Acton Institute Powerblog

Eritrea: Remember the Prisoners

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From OBL News (5/19/10):

Abba Seraphim will join a protest vigil to “Stand in Solidarity with Eritrean Christians” outside the Eritrean Embassy between 3-4 pm on Thursday, 3 June. The vigil has been organised by a number of Christian Human Rights’ organisations: Christian Solidarity Worldwide, Release Eritrea, Church in Chains, Release International and Open Doors. At a similar gathering in May 2008 Abba Seraphim handed in a petition at the Embassy calling for the resoration of His Holiness Abune Antonios, the canonical Patriarch of the Eritrean Orthodox Church and in June 2007 organised an Ecumenical Prayer Service in London for Abune Antonios. The British Orthodox Church also sponsors a website calling for the Patriarch’s restoration: Restore Patriarch Antonios to his throne. The Eritrean Embassy is at 96 White Lion Street, London, N1 9PF (near the Angel tube).

John Couretas John Couretas is Director of Communications, responsible for print and online communications at the Acton Institute. He has more than 20 years of experience in news and publishing fields. He has worked as a staff writer on newspapers and magazines, covering business and government. John holds a Bachelor of Arts degree in the Humanities from Michigan State University and a Master of Science Degree in Journalism from Northwestern University.


  • Mark

    I just watched the video. In many many cases around the world including here in the U.S., religious figures are not just innocent teachers of the Bible, Koran, etc. Rather in many instances they have their own political agendas and use their power to lure innocent people towards their political beliefs who are just there in the first place to pray. So in watching this, the question I have is: are these religious figures really innocent? or have they preached dislike/hatred against the government or for a particular political agenda?

  • In the May 19 New York Sun:

    Killings of Egypt’s Christians Escalate In Ghastly Slaughter Nearly Ignored in the West

    By YOUSSEF IBRAHMIM, Special to the Sun | May 19, 2010

    At 11:30 p.m. on January 6, the Orthodox Christmas for millions of Egyptian Christians, gunshots rang from a drive-by car, killing 7 parishioners exiting evening mass. The Nagaa Hamadi Church Massacre, as it became known, left 26 seriously injured in the small southern town.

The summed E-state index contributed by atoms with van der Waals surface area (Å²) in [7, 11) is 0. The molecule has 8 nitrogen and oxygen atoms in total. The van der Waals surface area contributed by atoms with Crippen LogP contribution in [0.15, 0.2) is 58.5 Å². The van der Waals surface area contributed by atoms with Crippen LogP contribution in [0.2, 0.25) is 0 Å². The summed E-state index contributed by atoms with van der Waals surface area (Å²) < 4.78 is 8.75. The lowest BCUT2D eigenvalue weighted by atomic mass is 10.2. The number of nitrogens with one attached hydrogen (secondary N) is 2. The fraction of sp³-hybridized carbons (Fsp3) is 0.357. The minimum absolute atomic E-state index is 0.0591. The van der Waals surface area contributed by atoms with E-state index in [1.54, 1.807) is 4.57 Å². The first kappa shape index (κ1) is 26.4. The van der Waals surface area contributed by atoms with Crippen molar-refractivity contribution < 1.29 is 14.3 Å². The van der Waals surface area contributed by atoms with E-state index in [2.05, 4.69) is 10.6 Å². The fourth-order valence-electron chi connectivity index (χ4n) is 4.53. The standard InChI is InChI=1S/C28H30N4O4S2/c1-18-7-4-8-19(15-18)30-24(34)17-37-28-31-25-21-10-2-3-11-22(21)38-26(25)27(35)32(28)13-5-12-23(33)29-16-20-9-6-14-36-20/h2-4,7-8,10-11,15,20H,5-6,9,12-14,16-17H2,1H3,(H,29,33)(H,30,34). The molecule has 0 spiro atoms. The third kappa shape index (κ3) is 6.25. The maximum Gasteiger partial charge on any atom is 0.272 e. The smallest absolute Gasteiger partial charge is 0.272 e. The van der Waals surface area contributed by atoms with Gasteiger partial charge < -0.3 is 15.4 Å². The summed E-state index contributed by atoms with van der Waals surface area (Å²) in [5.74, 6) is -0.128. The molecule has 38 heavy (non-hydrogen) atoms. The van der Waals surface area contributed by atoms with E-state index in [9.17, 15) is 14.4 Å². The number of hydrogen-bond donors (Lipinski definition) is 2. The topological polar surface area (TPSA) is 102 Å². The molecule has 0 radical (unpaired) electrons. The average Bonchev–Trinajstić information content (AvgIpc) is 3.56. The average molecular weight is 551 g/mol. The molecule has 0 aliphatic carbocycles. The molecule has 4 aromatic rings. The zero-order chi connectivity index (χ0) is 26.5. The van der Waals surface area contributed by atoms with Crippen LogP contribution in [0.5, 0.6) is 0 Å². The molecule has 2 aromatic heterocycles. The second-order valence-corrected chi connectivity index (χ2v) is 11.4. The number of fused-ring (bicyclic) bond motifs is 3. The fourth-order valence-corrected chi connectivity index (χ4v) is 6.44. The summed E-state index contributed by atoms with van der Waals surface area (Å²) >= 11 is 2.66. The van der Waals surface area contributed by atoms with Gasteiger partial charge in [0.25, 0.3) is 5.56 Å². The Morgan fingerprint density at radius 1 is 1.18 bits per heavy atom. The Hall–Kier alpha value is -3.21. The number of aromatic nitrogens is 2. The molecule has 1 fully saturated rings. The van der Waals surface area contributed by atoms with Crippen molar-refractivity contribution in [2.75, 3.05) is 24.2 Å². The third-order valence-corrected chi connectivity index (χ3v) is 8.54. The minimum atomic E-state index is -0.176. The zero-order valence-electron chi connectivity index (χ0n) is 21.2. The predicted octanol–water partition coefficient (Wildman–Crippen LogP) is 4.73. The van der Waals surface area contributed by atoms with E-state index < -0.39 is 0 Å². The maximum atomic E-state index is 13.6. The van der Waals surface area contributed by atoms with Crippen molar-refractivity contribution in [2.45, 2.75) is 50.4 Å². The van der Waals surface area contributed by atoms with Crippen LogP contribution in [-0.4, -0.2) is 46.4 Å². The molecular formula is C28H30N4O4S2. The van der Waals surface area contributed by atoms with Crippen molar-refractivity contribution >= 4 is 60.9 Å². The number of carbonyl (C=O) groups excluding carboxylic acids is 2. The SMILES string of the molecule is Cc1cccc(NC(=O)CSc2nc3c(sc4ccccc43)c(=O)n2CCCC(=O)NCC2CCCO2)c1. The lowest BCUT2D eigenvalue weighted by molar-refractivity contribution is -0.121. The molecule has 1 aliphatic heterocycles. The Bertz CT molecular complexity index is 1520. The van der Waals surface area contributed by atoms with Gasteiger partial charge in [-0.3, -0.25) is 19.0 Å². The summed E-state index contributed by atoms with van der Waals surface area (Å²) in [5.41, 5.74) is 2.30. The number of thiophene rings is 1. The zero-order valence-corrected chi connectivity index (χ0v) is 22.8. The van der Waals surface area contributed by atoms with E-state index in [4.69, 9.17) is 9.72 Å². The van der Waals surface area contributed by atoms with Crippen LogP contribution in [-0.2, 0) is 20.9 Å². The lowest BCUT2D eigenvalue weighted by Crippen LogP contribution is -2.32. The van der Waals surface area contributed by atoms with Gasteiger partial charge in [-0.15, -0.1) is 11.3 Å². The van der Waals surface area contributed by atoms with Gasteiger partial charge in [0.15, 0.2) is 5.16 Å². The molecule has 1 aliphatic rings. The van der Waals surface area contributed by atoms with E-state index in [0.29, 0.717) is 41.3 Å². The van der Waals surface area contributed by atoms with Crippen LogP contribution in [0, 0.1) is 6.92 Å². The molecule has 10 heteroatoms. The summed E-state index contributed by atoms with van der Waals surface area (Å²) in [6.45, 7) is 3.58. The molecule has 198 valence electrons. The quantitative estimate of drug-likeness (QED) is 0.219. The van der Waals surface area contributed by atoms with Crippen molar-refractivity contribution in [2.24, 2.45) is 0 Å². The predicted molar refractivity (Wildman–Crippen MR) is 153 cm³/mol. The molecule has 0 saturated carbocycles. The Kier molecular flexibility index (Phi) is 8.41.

During the funerals, greater mayhem erupted. In surrounding towns and villages some 3,000 Muslims broke into Coptic properties, agricultural plots, and businesses, looting and setting fires to shops. Across the country churches were burned. It took Egypt’s police three days to show up and six weeks to arrest a single culprit.

    As it has become customary, the government described the attack as ‘’an individual incident’’, another dispute among villagers. The phrase has become so habitual in describing attacks on Christians over the past 40 years, it is used as a practical joke.

  • Moheb Zaki the Wall Street Journal (HT: U.S. Copts Association):

    Egypt’s Persecuted Christians

    The state’s lack of regard for the Copts has encouraged anti-Christian feelings among many Muslims in all walks of life. Even Al-Azhar, the world’s preeminent Sunni Islamic institution, has contributed its share to this widespread hostility by publishing a pamphlet declaring the Bible a corrupted document and Christianity a pagan religion.

    Al-Azhar’s textbook for its high-school students, called “Al Iqna’,” states that killing a Muslim is punishable by death, but if a Muslim kills a non-Muslim he is not subject to capital punishment since the superior cannot be punished for killing the inferior (p. 146). It also states that the blood money (compensation for manslaughter) rates for a woman is half that for a man, but for a Christian or Jew it is one third that of a Muslim (p. 187); and that there can be no stewardship (such as a superior in work) of a non-Muslim over a Muslim (p. 205).

    Thus the hundreds of thousands of Azhar schools, which are monitored by the state, indoctrinate and then discharge annually into Egyptian society hundreds of thousands of young Muslims with an ideology of intolerance, contempt and hatred toward Copts (and even more intensely toward Jews).

  • Roger McKinney

    John, thanks for these posts about the plight of Christians in Muslim countries. Also, I highly recommend Brother Andrew’s book “Secret Believers: What Happens When Muslims Believe in Christ.”

    But this sort of thing isn’t new. Christians have suffered under Islam like this for the past 1,500 years, sometimes worse. Read anything you can find by Bat y’or on the subject.

  • I was so surprised to read Mark’s response to the video entitled “Remember”. Unless one is a blind supporter of one of the most brutally repressive regimes in the world, how can they blame the victim?

    If His Grace Antonios has committed any offense or violated any law to deserve the kind of treatment he has received, why isn’t he charged with any offense in a proper court of law? How can anyone be put away with the ability to defend oneself?

    You may find this surprising, but imprisonments, disapearances and killings are stocks in trade for tyrannical regimes. Blame tyranny, not its victims. There are thousands of people who are imprisoned in Eritrea for their religious faith. Not one has been charged in a proper court of law. The regime just lock them up and throw away the keys. These are victims. If you have any heart, your sympathy should lie with them.